Religion in India

Wow. This is an incredible country.

Before coming here I didn’t know India. It was far, strange. They played cricket. And I wasn’t quite sure what language they spoke.

Well it has taken me some time to try to put things straight and understand the incredible differences this country has from anything I know.

First for a few facts. Hinduism is the main religion in India (and not a language). It has 33 million gods.

One of the main languages is Hindi and it has a weird alphabet. But other places in the country have not only another languages but also a totally different alphabet. Telugu for example is the first and often the only language for over 80 million people. Their bubbly looking alphabet is composed of 54 letters. Then if you move down south there are again different languages and alphabets.

English is considered as the lingua franca that anybody who wants a future will have to learn. So is Hindi.

Therefore educated people will most probably talk and write in at least three languages, with possibly 3 different alphabets. I tried learning Russian for one year. Different alphabets are a nightmare. In India it is part of their culture.

But I think that one of the most striking differences is religion.

We are fortunate to be able to spend a few weeks in India. And we have the blessing to stay a full month in a little village with 250 families.

The first thing which strikes the traveller is the multitude of temples and places of prayer. Some are no bigger than a shoe box. Others are impressive architectural feats. Each shop has a little oratory to some god or other. When someone goes by a temple he will show a sigh of respect. In Udaipur it seemed as if every other house was an temple to some god. All had bright colours, flowers, incense.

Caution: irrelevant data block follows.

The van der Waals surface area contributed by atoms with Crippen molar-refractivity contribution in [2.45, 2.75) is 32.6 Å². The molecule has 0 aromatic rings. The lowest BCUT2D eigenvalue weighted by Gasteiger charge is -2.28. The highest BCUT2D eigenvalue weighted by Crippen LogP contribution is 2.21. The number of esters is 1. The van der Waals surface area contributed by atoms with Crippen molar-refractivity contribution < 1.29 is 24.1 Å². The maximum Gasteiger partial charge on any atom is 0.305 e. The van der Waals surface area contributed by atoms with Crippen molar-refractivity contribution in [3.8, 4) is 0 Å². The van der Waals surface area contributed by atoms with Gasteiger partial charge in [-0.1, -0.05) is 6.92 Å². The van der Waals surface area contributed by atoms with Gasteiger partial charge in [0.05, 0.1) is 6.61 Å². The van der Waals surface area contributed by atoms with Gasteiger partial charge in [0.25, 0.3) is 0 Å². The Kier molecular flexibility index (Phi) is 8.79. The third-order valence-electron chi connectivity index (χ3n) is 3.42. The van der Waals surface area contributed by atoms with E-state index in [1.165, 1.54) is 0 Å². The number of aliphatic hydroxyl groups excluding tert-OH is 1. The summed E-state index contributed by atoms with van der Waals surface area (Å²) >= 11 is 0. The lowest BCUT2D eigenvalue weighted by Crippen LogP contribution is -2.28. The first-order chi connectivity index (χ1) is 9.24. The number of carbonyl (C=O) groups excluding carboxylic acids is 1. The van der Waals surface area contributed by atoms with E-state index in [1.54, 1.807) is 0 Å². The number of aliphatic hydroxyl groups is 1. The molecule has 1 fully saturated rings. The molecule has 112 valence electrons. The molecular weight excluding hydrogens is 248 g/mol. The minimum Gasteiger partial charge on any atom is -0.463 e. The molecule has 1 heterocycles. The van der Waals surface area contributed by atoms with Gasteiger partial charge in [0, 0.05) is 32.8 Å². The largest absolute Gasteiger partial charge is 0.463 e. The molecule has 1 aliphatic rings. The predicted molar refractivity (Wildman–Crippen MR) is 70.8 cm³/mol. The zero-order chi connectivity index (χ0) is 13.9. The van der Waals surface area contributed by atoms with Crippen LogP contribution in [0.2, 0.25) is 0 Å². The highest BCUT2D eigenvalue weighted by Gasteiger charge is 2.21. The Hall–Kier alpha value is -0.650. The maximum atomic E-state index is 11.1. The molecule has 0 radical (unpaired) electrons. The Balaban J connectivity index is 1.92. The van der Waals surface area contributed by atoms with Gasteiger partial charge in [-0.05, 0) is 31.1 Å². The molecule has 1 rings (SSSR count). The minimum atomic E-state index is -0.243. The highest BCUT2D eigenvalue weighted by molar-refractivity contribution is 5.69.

In the roads there always was some sort of procession. Dancing, chanting, always very loud.

But as time went by I realised that is was not just some show, it is a way of living. Religion is part of every day life, of every moment. I saw a shop owner perform a complicated ritual, stick the incense sticks in the wall, and then proceed to open his little shop.

It seems that if you don’t understand religiosity in India you don’t understand India.

Now what is Catholicism in India? We found out in the little village of Bhinamapally.

This village has 250 families which settled in 1919. They were all Catholics from the same caste. Today they are all still Catholics. And they live their faith in the Indian way. It permeates everything. Their houses, their attitudes, their feasts, the rhythm of their day, everything.

Living here is like going on a trip through time and landing in French Vendée prior to the French revolution, or in England prior to King Henry VIII. When we drive or walk through these places in France and England today we see shrines, churches, statues. But they are old and too often only part in history. Today new buildings are shopping malls and billboards.

But here in Bhinamapally we can live today what it was like back then in Europe. Not a house is built without heavy references to religion. Crosses are engraved in the walls, statues are there, pictures of Jesus, Mary or other saints are everywhere to be seen.

But faith is also expressed through prayers. Every evening at 5:30 pm there is the children’s rosary. Over a hundred people attend. In the evenings at 7:30 pm some villagers meet somewhere in the village, different every time, and will recite a rosary all together. A good 50 people attend.